I want to generate survival time from a Cox proportional hazards model that contains time dependent covariate. The model is

$h(t|X_i) =h_0(t) \exp(\gamma X_i + \alpha m_{i}(t))$

where $X_i$ is generated from Binomial(1,0.5) and $m_{i}(t)=\beta_0 + \beta_1 X_{i} + \beta_2 X_{i} t$.

The true parameter values are used as $\gamma = 1.5, \beta_0 = 0, \beta_1 = -1, \beta_2 = -1.5, h_0(t) = 1$

For time-independent covariate (i.e. $h(t|X_i) =h_0(t) \exp(\gamma X_i) $ I generated as follows

#For time independent case
# h_0(t) = 1
gamma <- -1
u <- runif(n=100,min=0,max=1)
Xi <- rbinom(n=100,size=1,prob=0.5)
T <- -log(u)/exp(gamma*Xi)

Can anyone please help me to generate survival data with time-varying covariate.

  • $\begingroup$ What sort of function is $m_i(t)$? Is it continuous? Piecewise constant? A different algorithm will probably be needed accordingly. $\endgroup$
    – tristan
    Commented Jul 24, 2014 at 20:42
  • $\begingroup$ $m_{i}(t)$ is a time dependent covariate, for simplicity you can consider a proportional relationship with time. $\endgroup$
    – Sheikh
    Commented Jul 25, 2014 at 13:42
  • $\begingroup$ I've edited my question, considering a function of $m_i(t)$ $\endgroup$
    – Sheikh
    Commented Jul 29, 2014 at 5:52
  • $\begingroup$ how did you perform the R code from the above equation? means that At each death time within the same id the program needs to figure out what the covariates are for everyone which is either x is equal to 1 or 0. if all equal to 1 cumsum the hazard. after that calculate the survival function. lets it pick the right line for each subject. $\endgroup$
    – Qas Amell
    Commented Jun 14, 2015 at 4:47
  • $\begingroup$ As Z. Zhang points out then have a look at this article. Further, you can see my answer to his question where I show how to simulate for those in the $X_i = 1$ group in R. $\endgroup$ Commented Nov 12, 2017 at 20:24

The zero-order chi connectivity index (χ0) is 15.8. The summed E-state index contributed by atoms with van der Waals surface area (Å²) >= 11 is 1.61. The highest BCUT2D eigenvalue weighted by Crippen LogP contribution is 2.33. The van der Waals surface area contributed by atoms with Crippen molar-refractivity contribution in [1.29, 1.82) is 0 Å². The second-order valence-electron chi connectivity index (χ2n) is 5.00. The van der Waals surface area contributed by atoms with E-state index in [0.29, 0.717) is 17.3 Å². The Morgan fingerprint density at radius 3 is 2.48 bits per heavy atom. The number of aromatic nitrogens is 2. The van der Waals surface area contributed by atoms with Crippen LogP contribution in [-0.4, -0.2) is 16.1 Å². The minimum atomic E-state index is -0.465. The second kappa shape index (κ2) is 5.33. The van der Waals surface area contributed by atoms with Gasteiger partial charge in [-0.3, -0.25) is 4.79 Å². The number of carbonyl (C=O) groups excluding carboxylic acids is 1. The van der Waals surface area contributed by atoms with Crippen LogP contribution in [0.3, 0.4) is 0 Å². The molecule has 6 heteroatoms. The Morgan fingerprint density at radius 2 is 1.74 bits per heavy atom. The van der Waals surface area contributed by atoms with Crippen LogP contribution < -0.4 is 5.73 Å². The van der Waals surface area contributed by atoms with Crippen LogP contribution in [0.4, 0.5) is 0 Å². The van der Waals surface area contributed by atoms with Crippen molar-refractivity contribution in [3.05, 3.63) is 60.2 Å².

1 Answer 1


OK from your R code you are assuming an exponential distribution (constant hazard) for your baseline hazard. Your hazard functions are therefore:

$$ h\left(t \mid X_i\right) = \begin{cases} \exp{\left(\alpha \beta_0\right)} & \text{if $X_i = 0$,} \\ \exp{\left(\gamma + \alpha\left(\beta_0+\beta_1+\beta_2 t\right)\right)} & \text{if $X_i = 1$.} \end{cases} $$

We then integrate these with respect to $t$ to get the cumulative hazard function:

$$ \begin{align} \Lambda\left(t\mid X_i\right) &= \begin{cases} t \exp{\left(\alpha \beta_0\right)} & \text{if $X_i=0$,} \\ \int_0^t{\exp{\left(\gamma + \alpha\left(\beta_0+\beta_1+\beta_2 \tau\right)\right)} \,d\tau} & \text{if $X_i=1$.} \end{cases} \\ &= \begin{cases} t \exp{\left(\alpha \beta_0\right)} & \text{if $X_i=0$,} \\ \exp{\left(\gamma + \alpha\left(\beta_0+\beta_1\right)\right)} \frac{1}{\alpha\beta_2} \left(\exp\left(\alpha\beta_2 t\right)-1\right) & \text{if $X_i=1$.} \end{cases} \end{align} $$

These then give us the survival functions:

$$ \begin{align} S\left(t\right) &= \exp{\left(-\Lambda\left(t\right)\right)} \\ &= \begin{cases} \exp{\left(-t \exp{\left(\alpha \beta_0\right)}\right)} & \text{if $X_i=0$,} \\ \exp{\left(-\exp{\left(\gamma + \alpha\left(\beta_0+\beta_1\right)\right)} \frac{1}{\alpha\beta_2} \left(\exp\left(\alpha\beta_2 t\right)-1\right)\right)} & \text{if $X_i=1$.} \end{cases} \end{align} $$

You then generate by sampling $X_i$ and $U\sim\mathrm{Uniform\left(0,1\right)}$, substituting $U$ for $S\left(t\right)$ and rearranging the appropriate formula (based on $X_i$) to simulate $t$. This should be straightforward algebra you can then code up in R but please let me know by comment if you need any further help.

  • 1
    $\begingroup$ Thank you very much for the algebra. I will code up in R and will contact you for further help. $\endgroup$
    – Sheikh
    Commented Jul 29, 2014 at 17:07
  • $\begingroup$ what a perfect answer, @tristan. I had a similar question and found your answer. Just awesome. $\endgroup$
    – Sam
    Commented Sep 4, 2015 at 19:12
  • $\begingroup$ @tristan I'm a bit confused about the meaning of alpha in the first equation you give where Xi = 0. Would you mind expanding a bit on that? Thanks. $\endgroup$
    – Statwonk
    Commented Aug 6, 2016 at 17:07
  • 1
    $\begingroup$ @Statwonk it follows from the hazard rate equation provided by the original poster $\endgroup$
    – tristan
    Commented Aug 7, 2016 at 20:20
  • $\begingroup$ Sorry, but I am not sure how to use the function S(t) for simulating the times. I think you should compute S^{-1} and this function is not trivial for the case X_i=1. $\endgroup$
    – Pmc
    Commented Jan 31, 2017 at 18:13

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